Lots of parents struggle to know how to best support their child in their transition from Kinder to Prep. Starting school is a huge transition in your child’s life. As well as learning new academic skills, your child’s brain is very busy adjusting to the new environment, building relationships at school they can trust, learning how to make friends, and understanding the rules and rhythms of the school grounds.
If you think about it, that is a LOT of new information for one brain to absorb! Especially when that brain is used to learning and absorbing information with you right there by their side, as a kind of constant amidst all the newness.
Helping your child build up their independence will help them be able to settle enough to absorb all those new things school has to offer. When kids feel safe and settled, their brains are like sponges that can absorb a massive amount of new information.
So how do we help them settle their amazing brains as they transition out of your full-time care?
To this point in their life, your child’s relationship with you has been like the ground under their feet; constant, solid, essential to them knowing their place in the world, and taken completely for granted (as it should be!) However, once they start school, they can learn to carry their relationship with you inside their mind and heart, knowing it can resume in real-time at the end of the school day. They can also learn there are other adults who they can trust to care for them, and that there are things they can learn to do for themselves. At the end of the day, they can come home and share all they have learned with you, and some of their worries too.
This is the essence of building independence.
I’ve put together a few tips to help build that “virtual” bond between you, so your little one can trust there is an Invisible String that connects you, even when you are not there in person.
Talk to your child about school using stories.
Tell them stories about your own experience, or about the experience of older children you know. The stories should include a struggle that your child can relate to (for example, being anxious when being dropped off) and how the child in the story overcame their worry. It should also include the excitement of learning to do things for themselves, such as swinging on the monkey bars, making new friends, or reading a whole book.
Develop a parting routine.
Find a way to say goodbye that is playful and meaningful. You might consider writing them a little note each day, or drawing them a picture, putting it in an envelope and telling them to open it at recess. It might be that you tell them you love them, that you’ll be back, and you can’t wait to hear about their day. You might choose to recite a rhyme each morning, such as “I love you, you love me, have a great day and I’ll pick you up at three!” It might be you develop a secret handshake together. Whatever it is, do it every day. This consistent routine will be a comfort to them and help build trust in the process of separation.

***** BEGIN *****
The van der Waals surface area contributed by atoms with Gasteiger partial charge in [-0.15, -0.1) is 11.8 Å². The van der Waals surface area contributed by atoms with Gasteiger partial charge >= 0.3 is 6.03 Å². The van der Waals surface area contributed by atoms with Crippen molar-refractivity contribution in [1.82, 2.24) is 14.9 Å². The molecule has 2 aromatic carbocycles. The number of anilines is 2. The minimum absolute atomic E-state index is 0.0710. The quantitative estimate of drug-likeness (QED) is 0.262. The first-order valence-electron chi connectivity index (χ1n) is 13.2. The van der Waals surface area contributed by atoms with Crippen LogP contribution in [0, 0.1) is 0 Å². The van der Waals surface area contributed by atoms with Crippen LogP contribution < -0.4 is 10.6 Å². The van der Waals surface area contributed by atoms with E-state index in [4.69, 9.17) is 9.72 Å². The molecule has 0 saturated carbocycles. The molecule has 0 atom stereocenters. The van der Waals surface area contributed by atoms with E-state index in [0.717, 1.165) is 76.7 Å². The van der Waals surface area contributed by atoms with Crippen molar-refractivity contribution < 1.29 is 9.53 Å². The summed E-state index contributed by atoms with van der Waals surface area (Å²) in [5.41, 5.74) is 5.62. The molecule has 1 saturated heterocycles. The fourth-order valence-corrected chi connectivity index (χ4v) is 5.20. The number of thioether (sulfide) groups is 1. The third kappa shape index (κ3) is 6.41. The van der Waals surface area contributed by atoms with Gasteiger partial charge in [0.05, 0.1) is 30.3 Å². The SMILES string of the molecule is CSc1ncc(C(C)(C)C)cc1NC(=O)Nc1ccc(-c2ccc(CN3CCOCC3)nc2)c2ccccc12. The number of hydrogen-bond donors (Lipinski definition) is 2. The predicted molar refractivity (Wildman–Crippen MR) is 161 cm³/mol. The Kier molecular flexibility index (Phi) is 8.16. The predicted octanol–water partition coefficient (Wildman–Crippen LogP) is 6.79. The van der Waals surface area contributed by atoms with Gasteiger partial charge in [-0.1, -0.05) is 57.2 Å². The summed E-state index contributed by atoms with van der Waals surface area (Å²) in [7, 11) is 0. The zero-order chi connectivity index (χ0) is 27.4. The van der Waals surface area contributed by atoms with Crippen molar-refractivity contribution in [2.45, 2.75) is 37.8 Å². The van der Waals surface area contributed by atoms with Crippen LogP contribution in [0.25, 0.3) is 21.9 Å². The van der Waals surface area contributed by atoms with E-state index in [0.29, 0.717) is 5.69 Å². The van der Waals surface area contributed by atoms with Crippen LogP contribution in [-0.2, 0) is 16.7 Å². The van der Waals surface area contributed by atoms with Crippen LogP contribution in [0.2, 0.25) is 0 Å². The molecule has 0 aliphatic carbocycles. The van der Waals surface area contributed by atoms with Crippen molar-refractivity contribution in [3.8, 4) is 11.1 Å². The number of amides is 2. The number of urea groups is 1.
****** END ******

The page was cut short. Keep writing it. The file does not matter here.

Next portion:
Leave your child with a transition object.
If you can give your child something of yours, such as a scarf, they may be able to comfort themselves with it. Other ideas include a laminated photo of the family, or a special object like a stone or a miniature animal or angel. Whatever it is, remind them that they can use the object to connect with you even when you are not there in person.
Tell them that you are holding them in mind.
At the end of each day, tell them you were thinking of them while they were at school. You might tell them you were wondering what they were learning in science, or that you couldn’t wait to tell them the news that Nan was coming to stay. This reminds them they are in your thoughts even when you are not together which softens the sense of separation.
Help your child develop trust in their classroom teacher.
Your child’s teacher will be the main person providing comfort and care to your child in your absence. If your child can see that you have a positive relationship with their teacher, and that you speak about them with enthusiasm, they will get the signal that they can also trust this person. Encourage your child to draw a picture to bring for their teacher. Ask older kids to describe their favourite thing about their teacher, and pass this message on to your child. Place a drawing or photo of the teacher up on the fridge and refer to it with positivity and enthusiasm. Tell them that their teacher is going to LOVE that they are so (kind, good at cleaning up, enthusiastic about books, etc.). And most importantly, reach out to the teacher to let them know your child might need extra support with separation for a while. Work with the teacher as closely as possible in this transition period.
As you build this bridge of safety between home and school, your child will grow in their confidence to engage in school life without you. You can reinforce this confidence by expressing your pride and enthusiasm for their growing independence. Notice when they show more independence and tell them they are doing a great job!
Finally, if you are still finding separation challenging, seek support from a child therapist who can help you identify specific strategies for your child. In almost all cases, children can build their independence with little more than some good information, a bit of your patience, and your willingness to try some new things.
The Australian Childhood Trauma Group
NB: The Invisible String by Patrice Karst is a wonderful storybook to help children with separation from loved ones. It is highly recommended!
This piece was originally written for one of our school partners to include in their community newsletter.